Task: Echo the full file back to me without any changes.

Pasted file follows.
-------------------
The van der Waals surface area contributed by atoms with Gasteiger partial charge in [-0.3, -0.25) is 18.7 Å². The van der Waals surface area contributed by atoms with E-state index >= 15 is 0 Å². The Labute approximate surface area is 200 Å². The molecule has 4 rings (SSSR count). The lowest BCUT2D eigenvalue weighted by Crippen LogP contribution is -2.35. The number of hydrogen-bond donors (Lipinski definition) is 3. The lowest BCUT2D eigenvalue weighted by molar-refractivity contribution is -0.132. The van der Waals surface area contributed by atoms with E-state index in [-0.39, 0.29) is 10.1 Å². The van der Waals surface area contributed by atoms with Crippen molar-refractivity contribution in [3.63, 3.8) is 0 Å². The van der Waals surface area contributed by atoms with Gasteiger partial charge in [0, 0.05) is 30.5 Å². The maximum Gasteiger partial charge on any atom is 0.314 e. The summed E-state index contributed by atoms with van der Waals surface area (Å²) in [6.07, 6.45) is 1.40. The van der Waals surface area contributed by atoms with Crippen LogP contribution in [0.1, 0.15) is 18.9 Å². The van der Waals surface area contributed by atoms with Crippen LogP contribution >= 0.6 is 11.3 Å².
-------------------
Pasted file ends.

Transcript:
The van der Waals surface area contributed by atoms with Gasteiger partial charge in [-0.3, -0.25) is 18.7 Å². The van der Waals surface area contributed by atoms with E-state index >= 15 is 0 Å². The Labute approximate surface area is 200 Å². The molecule has 4 rings (SSSR count). The lowest BCUT2D eigenvalue weighted by Crippen LogP contribution is -2.35. The number of hydrogen-bond donors (Lipinski definition) is 3. The lowest BCUT2D eigenvalue weighted by molar-refractivity contribution is -0.132. The van der Waals surface area contributed by atoms with E-state index in [-0.39, 0.29) is 10.1 Å². The van der Waals surface area contributed by atoms with Crippen molar-refractivity contribution in [3.63, 3.8) is 0 Å². The van der Waals surface area contributed by atoms with Gasteiger partial charge in [0, 0.05) is 30.5 Å². The maximum Gasteiger partial charge on any atom is 0.314 e. The summed E-state index contributed by atoms with van der Waals surface area (Å²) in [6.07, 6.45) is 1.40. The van der Waals surface area contributed by atoms with Crippen LogP contribution in [0.1, 0.15) is 18.9 Å². The van der Waals surface area contributed by atoms with Crippen LogP contribution >= 0.6 is 11.3 Å².